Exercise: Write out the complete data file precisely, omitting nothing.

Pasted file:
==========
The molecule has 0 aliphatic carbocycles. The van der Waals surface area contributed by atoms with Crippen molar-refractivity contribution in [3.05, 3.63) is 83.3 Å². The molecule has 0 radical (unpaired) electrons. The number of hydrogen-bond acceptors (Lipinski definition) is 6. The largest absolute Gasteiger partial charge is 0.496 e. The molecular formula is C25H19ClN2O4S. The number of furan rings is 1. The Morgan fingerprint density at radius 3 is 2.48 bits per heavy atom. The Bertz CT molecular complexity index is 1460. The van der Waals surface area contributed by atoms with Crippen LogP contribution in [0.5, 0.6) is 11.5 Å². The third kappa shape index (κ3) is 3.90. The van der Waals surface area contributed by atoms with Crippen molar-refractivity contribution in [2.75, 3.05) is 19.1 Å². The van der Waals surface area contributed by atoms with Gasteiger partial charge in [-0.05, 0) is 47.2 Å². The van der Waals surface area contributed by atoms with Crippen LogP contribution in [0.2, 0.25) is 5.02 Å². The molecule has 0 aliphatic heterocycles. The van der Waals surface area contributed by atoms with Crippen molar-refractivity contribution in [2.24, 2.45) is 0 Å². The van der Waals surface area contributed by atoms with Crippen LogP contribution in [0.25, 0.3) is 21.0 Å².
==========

The molecule has 0 aliphatic carbocycles. The van der Waals surface area contributed by atoms with Crippen molar-refractivity contribution in [3.05, 3.63) is 83.3 Å². The molecule has 0 radical (unpaired) electrons. The number of hydrogen-bond acceptors (Lipinski definition) is 6. The largest absolute Gasteiger partial charge is 0.496 e. The molecular formula is C25H19ClN2O4S. The number of furan rings is 1. The Morgan fingerprint density at radius 3 is 2.48 bits per heavy atom. The Bertz CT molecular complexity index is 1460. The van der Waals surface area contributed by atoms with Crippen LogP contribution in [0.5, 0.6) is 11.5 Å². The third kappa shape index (κ3) is 3.90. The van der Waals surface area contributed by atoms with Crippen molar-refractivity contribution in [2.75, 3.05) is 19.1 Å². The van der Waals surface area contributed by atoms with Gasteiger partial charge in [-0.05, 0) is 47.2 Å². The van der Waals surface area contributed by atoms with Crippen LogP contribution in [0.2, 0.25) is 5.02 Å². The molecule has 0 aliphatic heterocycles. The van der Waals surface area contributed by atoms with Crippen molar-refractivity contribution in [2.24, 2.45) is 0 Å². The van der Waals surface area contributed by atoms with Crippen LogP contribution in [0.25, 0.3) is 21.0 Å².